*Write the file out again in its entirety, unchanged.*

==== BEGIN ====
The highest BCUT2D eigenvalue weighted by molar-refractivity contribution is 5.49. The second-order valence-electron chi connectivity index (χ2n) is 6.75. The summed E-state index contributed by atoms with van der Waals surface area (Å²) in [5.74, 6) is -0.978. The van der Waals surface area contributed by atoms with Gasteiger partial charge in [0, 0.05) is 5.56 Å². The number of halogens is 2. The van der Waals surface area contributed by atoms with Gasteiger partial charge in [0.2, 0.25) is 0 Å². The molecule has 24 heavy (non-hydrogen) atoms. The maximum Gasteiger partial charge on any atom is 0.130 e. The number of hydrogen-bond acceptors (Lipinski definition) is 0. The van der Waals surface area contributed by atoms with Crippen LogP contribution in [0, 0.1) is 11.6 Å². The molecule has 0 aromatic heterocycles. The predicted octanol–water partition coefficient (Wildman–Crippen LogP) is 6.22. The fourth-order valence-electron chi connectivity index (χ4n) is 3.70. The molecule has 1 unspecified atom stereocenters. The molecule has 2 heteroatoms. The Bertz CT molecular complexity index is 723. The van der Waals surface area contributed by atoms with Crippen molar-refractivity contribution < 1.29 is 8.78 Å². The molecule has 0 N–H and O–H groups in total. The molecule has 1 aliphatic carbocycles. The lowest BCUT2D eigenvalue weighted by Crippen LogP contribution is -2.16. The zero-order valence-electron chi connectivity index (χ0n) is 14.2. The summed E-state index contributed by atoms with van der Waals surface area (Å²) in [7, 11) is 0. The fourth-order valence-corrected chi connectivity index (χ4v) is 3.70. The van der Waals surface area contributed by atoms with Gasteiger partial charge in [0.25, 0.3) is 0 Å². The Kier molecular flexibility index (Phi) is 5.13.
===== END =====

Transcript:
The highest BCUT2D eigenvalue weighted by molar-refractivity contribution is 5.49. The second-order valence-electron chi connectivity index (χ2n) is 6.75. The summed E-state index contributed by atoms with van der Waals surface area (Å²) in [5.74, 6) is -0.978. The van der Waals surface area contributed by atoms with Gasteiger partial charge in [0, 0.05) is 5.56 Å². The number of halogens is 2. The van der Waals surface area contributed by atoms with Gasteiger partial charge in [0.2, 0.25) is 0 Å². The molecule has 24 heavy (non-hydrogen) atoms. The maximum Gasteiger partial charge on any atom is 0.130 e. The number of hydrogen-bond acceptors (Lipinski definition) is 0. The van der Waals surface area contributed by atoms with Crippen LogP contribution in [0, 0.1) is 11.6 Å². The molecule has 0 aromatic heterocycles. The predicted octanol–water partition coefficient (Wildman–Crippen LogP) is 6.22. The fourth-order valence-electron chi connectivity index (χ4n) is 3.70. The molecule has 1 unspecified atom stereocenters. The molecule has 2 heteroatoms. The Bertz CT molecular complexity index is 723. The van der Waals surface area contributed by atoms with Crippen molar-refractivity contribution < 1.29 is 8.78 Å². The molecule has 0 N–H and O–H groups in total. The molecule has 1 aliphatic carbocycles. The lowest BCUT2D eigenvalue weighted by Crippen LogP contribution is -2.16. The zero-order valence-electron chi connectivity index (χ0n) is 14.2. The summed E-state index contributed by atoms with van der Waals surface area (Å²) in [7, 11) is 0. The fourth-order valence-corrected chi connectivity index (χ4v) is 3.70. The van der Waals surface area contributed by atoms with Gasteiger partial charge in [0.25, 0.3) is 0 Å². The Kier molecular flexibility index (Phi) is 5.13.